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The National Board of Trade publishes a number of reports in a wide range of trade related issues. The reports can be downloaded free of charge.

  1. New Trade Facilitation obligations in the SPS area

    In this report, the National Board of Trade analyses how the new trade facilitation agreement affects WTO trade law in the sanitary and phytosanitary field.

  2. March 2017 | Publications | English


    Options for a future regulatory framework for trade in services and customs and trade procedures between the EU and the UK

    In September 2016, the Swedish Government commissioned the National Board of Trade to analyse and provide alternatives for how trade in services between the EU and the UK can be regulated after a UK withdrawal from the EU and its single market. The assignment also includes analysing and providing alternatives for how customs and trade procedures for the trade in goods between the EU and the UK can be designed after a UK withdrawal from the EU.

    This is a summary of the full analysis, Brexit – Alternativ till framtida regelverk för handel med tjänster och tull- och handelsprocedurer mellan EU och Storbritannien, by the National Board of Trade. The full analysis is  available only in Swedish.

  3. February 2017 | Publications | English

    Case story: Direct imports of Ethiopian roses to Sweden

    Direct imports of Ethiopian roses to Sweden

    This case story describes how Swedish authorities worked with a specific case in which a small company experienced difficulties in direct imports of cut flowers from Ethiopia to Sweden. It describes the dialogue between authorities and between authorities and actors from the private sector, and how a mapping exercise was used to facilitate the process for the company.

    Trade in plant products means certain risks of introduction and spread of plant pests. Protective measures taken to minimise phytosanitary risks are therefore important. Phytosanitary inspections are conducted within a chain of border activities including customs declaration, handling of fees etc.The complexity of the chain poses challenges to both business operators and authorities.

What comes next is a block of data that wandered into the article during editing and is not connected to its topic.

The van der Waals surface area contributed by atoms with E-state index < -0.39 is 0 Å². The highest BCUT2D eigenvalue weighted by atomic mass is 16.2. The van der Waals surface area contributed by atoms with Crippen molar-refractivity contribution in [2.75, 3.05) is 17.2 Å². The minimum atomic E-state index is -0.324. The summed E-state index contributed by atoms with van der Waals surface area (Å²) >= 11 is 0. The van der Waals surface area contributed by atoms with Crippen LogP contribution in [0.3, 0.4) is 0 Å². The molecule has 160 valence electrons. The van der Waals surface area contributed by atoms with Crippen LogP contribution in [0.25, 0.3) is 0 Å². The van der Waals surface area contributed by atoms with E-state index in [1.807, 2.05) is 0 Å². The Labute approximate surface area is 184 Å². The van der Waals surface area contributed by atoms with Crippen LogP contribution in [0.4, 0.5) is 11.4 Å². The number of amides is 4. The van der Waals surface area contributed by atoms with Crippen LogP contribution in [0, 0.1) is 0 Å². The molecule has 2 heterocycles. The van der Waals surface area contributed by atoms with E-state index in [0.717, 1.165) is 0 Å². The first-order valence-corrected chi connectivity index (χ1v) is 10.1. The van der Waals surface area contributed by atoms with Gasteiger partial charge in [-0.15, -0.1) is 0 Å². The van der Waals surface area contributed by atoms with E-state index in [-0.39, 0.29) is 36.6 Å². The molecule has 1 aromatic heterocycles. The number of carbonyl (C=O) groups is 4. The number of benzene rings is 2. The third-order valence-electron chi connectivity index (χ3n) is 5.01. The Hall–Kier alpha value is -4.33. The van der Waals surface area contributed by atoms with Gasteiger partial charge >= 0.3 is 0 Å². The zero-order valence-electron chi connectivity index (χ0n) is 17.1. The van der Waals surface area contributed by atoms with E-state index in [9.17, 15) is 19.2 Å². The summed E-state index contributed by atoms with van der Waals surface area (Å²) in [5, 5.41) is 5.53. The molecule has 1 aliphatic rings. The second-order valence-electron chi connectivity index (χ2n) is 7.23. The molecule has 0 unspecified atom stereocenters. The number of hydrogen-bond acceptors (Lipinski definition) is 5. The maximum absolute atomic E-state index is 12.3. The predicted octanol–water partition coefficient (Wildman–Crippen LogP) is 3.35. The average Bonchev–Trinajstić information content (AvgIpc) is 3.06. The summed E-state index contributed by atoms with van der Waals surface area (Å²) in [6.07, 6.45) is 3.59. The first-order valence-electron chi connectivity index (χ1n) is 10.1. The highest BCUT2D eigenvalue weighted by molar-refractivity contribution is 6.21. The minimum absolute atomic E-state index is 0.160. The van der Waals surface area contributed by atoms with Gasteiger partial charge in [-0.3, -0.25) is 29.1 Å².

4. January 2017 | Publications | English

    Data Flows

    A Fifth Freedom for the Internal Market?

    The internal market is based on the freedoms of movement of goods, services, persons and capital. These four freedoms were introduced in the Treaty of Rome some 60 years ago, long before the emergence of the digital economy. Today our societies are increasingly dependent on the processing and transfer of data. Almost all transactions involve the movement of data at some point and our economies are relying on a smooth and free flow of data.

  5. December 2016 | Publications | English

    In Quest of Compliance

    Promoting effective enforcement of the EU Single Market

    The EU Member States do not fully comply with the Single market’s rules and principles and this undermines the credibility and effectiveness of the EU. This creates significant problems for citizens and companies and prevents the Single Market from fully delivering projected benefits. 

  6. November 2016 | Publications | English

    Analysis of the possible effects of the CETA free trade agreement

    - on the environment, human and animal health and democratic decision-making

    The Government has assigned the National Board of Trade to analyse the possible effects of the CETA agreement on the environment, human and animal health and democratic decision-making.